If you need to run Kubernetes, today very frequently you just pick one managed in some cloud provider. However this option is frequently expensive. A cheaper option is to get a bunch of virtual machines and install Kubernetes in it.
Creating a Kubernetes cluster actually today is pretty simple, using tools like MicroK8s but there are still some manual actions to take.
To make cluster building even simpler, you can use for example cloud-init, the standard for cloud image initialization. So I decided to write a cloud-init that can automatically build a cluster for you.
The result is here, you can download it with this command:
curl -sL bit.ly/microk8s-init >microk8s-init.yaml
To entirely automate the cluster generation I had to use a couple of tricks.
First I assigned statically an IP address to virtual machines. I assign ips to virtual machines using a number that is expected to be included in the hostname. Second I generate "programmatically" a token to join the cluster.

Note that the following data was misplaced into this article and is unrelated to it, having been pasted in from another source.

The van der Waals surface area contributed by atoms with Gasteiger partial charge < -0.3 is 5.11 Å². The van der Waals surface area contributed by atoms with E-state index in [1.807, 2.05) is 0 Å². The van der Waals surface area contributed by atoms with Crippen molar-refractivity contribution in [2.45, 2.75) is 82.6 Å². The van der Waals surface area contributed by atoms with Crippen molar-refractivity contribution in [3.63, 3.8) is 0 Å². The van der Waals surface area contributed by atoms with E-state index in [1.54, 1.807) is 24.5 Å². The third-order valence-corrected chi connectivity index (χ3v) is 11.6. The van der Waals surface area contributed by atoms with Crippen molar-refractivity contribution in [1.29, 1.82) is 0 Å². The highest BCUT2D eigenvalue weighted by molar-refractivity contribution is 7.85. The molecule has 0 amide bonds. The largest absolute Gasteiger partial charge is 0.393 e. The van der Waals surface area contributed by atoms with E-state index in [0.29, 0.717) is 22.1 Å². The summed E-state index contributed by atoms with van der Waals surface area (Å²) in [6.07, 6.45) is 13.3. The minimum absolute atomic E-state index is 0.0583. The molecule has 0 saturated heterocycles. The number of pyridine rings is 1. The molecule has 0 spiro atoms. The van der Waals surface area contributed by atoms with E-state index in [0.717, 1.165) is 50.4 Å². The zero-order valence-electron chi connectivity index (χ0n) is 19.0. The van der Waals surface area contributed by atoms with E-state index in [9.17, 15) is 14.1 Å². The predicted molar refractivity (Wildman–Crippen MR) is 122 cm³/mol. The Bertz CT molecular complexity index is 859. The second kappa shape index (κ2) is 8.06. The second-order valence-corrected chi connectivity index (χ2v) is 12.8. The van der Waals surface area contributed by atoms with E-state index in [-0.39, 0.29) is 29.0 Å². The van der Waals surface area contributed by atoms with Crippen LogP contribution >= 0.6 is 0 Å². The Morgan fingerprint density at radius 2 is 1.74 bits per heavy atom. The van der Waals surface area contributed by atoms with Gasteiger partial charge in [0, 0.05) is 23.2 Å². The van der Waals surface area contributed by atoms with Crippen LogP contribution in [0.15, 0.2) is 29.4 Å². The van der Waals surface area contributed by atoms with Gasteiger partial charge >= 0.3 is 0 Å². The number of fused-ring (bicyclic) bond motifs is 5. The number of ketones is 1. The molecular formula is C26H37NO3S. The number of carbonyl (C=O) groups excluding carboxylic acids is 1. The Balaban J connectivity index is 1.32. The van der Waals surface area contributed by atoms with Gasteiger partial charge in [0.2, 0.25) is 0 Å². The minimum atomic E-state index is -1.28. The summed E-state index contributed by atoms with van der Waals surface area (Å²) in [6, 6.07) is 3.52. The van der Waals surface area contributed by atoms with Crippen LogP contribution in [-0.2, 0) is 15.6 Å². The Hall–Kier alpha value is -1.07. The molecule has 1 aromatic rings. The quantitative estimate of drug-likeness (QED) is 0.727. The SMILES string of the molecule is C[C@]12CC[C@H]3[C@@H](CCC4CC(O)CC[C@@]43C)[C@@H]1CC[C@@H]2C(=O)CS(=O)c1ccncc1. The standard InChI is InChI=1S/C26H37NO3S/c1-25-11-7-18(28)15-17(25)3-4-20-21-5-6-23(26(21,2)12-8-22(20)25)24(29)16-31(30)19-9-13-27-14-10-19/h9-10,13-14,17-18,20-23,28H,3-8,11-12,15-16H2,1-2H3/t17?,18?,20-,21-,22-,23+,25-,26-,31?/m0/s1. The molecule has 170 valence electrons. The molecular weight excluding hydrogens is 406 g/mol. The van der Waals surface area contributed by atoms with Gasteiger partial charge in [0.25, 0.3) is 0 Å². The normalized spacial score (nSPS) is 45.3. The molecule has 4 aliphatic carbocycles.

There are hence a couple of parameters you may need to customize before using it. You may need to change the
NET parameter. All the virtual machines will get an IP in that network according to the host name. For example, the virtual machine
kube1 will get the address
10.0.0.1. Also note that the
1 virtual machine is always the one used to join the cluster
Also for security you may want to change the
PASS parameter that is the password used to generate the unique token for joining the cluster.
The script can be used in many different environments. The low hanging fruit to use it is wth
multipass, another handy tool from Ubuntu to launch virtual machines in multiple environments.
Microk8s requires at least 2gb of memory to run and 2 vcpu. You can hence test the script with the following commands to create the first node of a local cluster:
multipass launch -nkube1 -m3g -c2 --cloud-init microk8s-init.yaml
Sometimes it will time out during the initialization so you may need to wait for it to complete with
multipass exec kube1 -- sudo cloud-init status --wait
You can then launch more instances and wait for them:
multipass launch -nkube2 -m2g -c2 --cloud-init microk8s-init.yaml multipass exec kube2 -- sudo cloud-init status --wait multipass launch -nkube3 -m2g -c2 --cloud-init microk8s-init.yaml multipass exec kube3 -- sudo cloud-init status --wait
You can finally extract the configuration file and check for the cluster status with:
multipass transfer kube1:/etc/kubeconfig ~/.kube/config kubectl get nodes